And initially I did. I managed to slowly jog the first 5km to the first aid station, then walked a minute. Now aid stations would be roughly every 1.6km (1 mile) so the plan was to jog to each one and then walk about a minute. Well that was the plan and for the first 20km it worked out that way. I also ditched my gloves along the way because I had warmed up sufficiently. Remember, I didn’t start until 11am. By the 20th kilometre I was ready to stick to just walking – the effects of the cortisone were no longer evident. Up until this point I had enjoyed the atmosphere and the changing street scenes. The one that is most vivid for me was running through the Hasidic Jewish area of Brooklyn, not only for their distinctive dress and hair, but also because they completely ignored the event and just went about their daily lives.
Now comes the part I hadn’t thought through.
Because I was only walking, from the 20km onwards, I cooled down very quickly. There was a very cold breeze blowing. There was some brief glimpses of sunshine but most of the time we seemed to be in shade. And crossing the bridges it was extremely cold. I was also feeling sore and lack of sleep was starting to take its toll. And after having managed some running, walking suddenly seemed to take forever. The hours passed by ever so slowly. The sun was rapidly disappearing. And still I was walking. I couldn’t feel my feet or my fingers because of the cold. I recall walking into Central Park. But there was still a way to go. I recall a male spectator exhorting us to start running as we only had a mile to go. I wish. If I could’ve run I would’ve gladly done so. But now I was beyond caring. I just wanted to get warm.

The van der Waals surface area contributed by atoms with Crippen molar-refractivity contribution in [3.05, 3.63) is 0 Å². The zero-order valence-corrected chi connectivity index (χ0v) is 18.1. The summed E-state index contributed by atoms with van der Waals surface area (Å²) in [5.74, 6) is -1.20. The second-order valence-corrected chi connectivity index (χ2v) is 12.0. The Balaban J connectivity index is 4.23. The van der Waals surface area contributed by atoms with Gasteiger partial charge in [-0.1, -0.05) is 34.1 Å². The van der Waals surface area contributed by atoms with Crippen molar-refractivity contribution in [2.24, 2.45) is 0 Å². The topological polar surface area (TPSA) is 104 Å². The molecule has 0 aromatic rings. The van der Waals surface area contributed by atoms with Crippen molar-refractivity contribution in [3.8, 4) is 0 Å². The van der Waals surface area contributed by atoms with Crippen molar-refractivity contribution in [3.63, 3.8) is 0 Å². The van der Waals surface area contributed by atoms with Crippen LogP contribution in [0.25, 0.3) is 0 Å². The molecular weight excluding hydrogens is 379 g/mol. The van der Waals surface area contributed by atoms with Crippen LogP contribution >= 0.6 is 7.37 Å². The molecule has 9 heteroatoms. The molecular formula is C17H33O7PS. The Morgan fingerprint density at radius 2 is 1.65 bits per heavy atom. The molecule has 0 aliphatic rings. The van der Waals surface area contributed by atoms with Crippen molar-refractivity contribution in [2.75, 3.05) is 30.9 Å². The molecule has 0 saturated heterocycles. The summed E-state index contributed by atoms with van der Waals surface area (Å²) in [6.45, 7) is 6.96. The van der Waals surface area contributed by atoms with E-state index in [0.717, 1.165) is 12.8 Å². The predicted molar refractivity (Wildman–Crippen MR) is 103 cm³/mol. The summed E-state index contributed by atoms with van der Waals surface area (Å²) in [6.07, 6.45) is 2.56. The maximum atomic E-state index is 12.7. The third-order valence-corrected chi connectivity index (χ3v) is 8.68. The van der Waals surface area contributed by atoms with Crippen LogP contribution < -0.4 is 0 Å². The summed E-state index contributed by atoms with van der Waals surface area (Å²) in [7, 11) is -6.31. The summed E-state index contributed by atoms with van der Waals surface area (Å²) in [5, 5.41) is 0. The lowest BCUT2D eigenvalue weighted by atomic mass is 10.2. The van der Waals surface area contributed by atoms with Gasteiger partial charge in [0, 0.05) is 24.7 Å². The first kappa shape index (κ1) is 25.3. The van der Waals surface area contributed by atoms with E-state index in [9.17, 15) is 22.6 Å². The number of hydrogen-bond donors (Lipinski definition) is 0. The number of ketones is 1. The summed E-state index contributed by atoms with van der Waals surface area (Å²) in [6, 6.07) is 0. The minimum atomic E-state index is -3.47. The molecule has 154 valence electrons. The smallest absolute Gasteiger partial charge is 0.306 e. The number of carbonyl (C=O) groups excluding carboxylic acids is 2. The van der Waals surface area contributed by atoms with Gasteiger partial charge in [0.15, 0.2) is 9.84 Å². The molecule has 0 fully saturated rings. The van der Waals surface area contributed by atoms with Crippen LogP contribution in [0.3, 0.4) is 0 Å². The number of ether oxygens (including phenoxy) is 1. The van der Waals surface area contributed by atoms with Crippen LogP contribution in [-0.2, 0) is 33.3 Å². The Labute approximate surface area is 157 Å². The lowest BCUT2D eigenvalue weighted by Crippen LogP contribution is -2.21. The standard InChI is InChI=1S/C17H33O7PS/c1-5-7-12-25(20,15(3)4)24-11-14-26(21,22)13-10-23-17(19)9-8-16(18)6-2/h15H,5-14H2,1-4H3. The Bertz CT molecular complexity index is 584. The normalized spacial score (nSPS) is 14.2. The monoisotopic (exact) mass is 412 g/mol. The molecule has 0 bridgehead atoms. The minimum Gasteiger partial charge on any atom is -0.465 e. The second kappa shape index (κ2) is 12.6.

Finally I crossed the finish line. There was no punching the air, high fives or big smiles – just tears starting to slowly run down my cheeks. Why? I don’t know – I was just so tired, sore, hungry and so bloody cold. I couldn’t function let alone think straight. I recall a medal being hung around my neck, saying no to photos, having a foil sheet wrapped around me, a plastic recovery bag shoved into my hands. And then more walking to get to Family Reunion, where I had planned to meet Mr B at the letter Q. To get there felt like walking another marathon. At some point I acquired a hooded orange poncho. What a picture. A slowly moving mass of bodies, dressed in orange hooded ponchos, heads bowed. As someone next to me said, we felt as though we should be chanting.
Finally the letter Q and shortly the very welcome sight of Mr B, who had to deal with an over-tired, over-emotional, frozen, hungry competitor who couldn’t stop bawling. And then another walk – back to the hotel. Followed by a hot bath (bliss – the best bath ever), food (chocolate mousse really does make everything better) and bed.
And let me just make this very clear – I was not upset about my time. In fact it was a lot better than I had predicted because of the jogging. I did the event in 5hr 54min, a far cry from my original estimate of 7hr.
It was a hard event because of the cold, lack of sleep and hunger. And I was sore. And I should’ve worn more warm clothes. Hindsight is a wonderful thing.
That was my NY marathon experience.